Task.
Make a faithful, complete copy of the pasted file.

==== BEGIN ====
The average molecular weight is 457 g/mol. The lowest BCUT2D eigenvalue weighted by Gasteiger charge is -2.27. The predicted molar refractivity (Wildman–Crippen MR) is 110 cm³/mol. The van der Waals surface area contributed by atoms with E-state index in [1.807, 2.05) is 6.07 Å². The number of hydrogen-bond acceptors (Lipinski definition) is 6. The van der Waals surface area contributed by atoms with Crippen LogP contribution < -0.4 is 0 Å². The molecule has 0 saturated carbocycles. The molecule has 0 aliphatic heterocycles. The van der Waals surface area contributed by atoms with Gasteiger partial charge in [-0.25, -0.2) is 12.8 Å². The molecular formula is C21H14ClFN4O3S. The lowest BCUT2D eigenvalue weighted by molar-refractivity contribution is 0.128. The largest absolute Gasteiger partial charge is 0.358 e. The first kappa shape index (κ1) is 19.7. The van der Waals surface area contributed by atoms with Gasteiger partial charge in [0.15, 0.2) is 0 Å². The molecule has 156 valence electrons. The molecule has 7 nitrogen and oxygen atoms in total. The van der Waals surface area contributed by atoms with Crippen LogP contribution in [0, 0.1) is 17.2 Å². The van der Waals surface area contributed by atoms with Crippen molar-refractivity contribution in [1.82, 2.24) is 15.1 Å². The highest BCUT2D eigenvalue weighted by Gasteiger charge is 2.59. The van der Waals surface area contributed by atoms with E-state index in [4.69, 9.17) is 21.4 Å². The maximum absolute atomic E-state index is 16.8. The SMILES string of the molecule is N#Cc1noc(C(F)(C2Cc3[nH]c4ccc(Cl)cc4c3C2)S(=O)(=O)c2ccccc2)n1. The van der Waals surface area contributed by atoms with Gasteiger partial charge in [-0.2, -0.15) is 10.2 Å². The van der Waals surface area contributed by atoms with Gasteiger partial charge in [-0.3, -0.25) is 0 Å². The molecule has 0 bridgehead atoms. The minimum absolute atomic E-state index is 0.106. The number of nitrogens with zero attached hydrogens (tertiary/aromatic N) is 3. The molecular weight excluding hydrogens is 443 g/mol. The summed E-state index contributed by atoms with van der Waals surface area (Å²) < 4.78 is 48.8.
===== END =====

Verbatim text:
The average molecular weight is 457 g/mol. The lowest BCUT2D eigenvalue weighted by Gasteiger charge is -2.27. The predicted molar refractivity (Wildman–Crippen MR) is 110 cm³/mol. The van der Waals surface area contributed by atoms with E-state index in [1.807, 2.05) is 6.07 Å². The number of hydrogen-bond acceptors (Lipinski definition) is 6. The van der Waals surface area contributed by atoms with Crippen LogP contribution < -0.4 is 0 Å². The molecule has 0 saturated carbocycles. The molecule has 0 aliphatic heterocycles. The van der Waals surface area contributed by atoms with Gasteiger partial charge in [-0.25, -0.2) is 12.8 Å². The molecular formula is C21H14ClFN4O3S. The lowest BCUT2D eigenvalue weighted by molar-refractivity contribution is 0.128. The largest absolute Gasteiger partial charge is 0.358 e. The first kappa shape index (κ1) is 19.7. The van der Waals surface area contributed by atoms with Gasteiger partial charge in [0.15, 0.2) is 0 Å². The molecule has 156 valence electrons. The molecule has 7 nitrogen and oxygen atoms in total. The van der Waals surface area contributed by atoms with Crippen LogP contribution in [0, 0.1) is 17.2 Å². The van der Waals surface area contributed by atoms with Crippen molar-refractivity contribution in [1.82, 2.24) is 15.1 Å². The highest BCUT2D eigenvalue weighted by Gasteiger charge is 2.59. The van der Waals surface area contributed by atoms with E-state index in [4.69, 9.17) is 21.4 Å². The maximum absolute atomic E-state index is 16.8. The SMILES string of the molecule is N#Cc1noc(C(F)(C2Cc3[nH]c4ccc(Cl)cc4c3C2)S(=O)(=O)c2ccccc2)n1. The van der Waals surface area contributed by atoms with Gasteiger partial charge in [-0.2, -0.15) is 10.2 Å². The van der Waals surface area contributed by atoms with Gasteiger partial charge in [-0.3, -0.25) is 0 Å². The molecule has 0 bridgehead atoms. The minimum absolute atomic E-state index is 0.106. The number of nitrogens with zero attached hydrogens (tertiary/aromatic N) is 3. The molecular weight excluding hydrogens is 443 g/mol. The summed E-state index contributed by atoms with van der Waals surface area (Å²) < 4.78 is 48.8.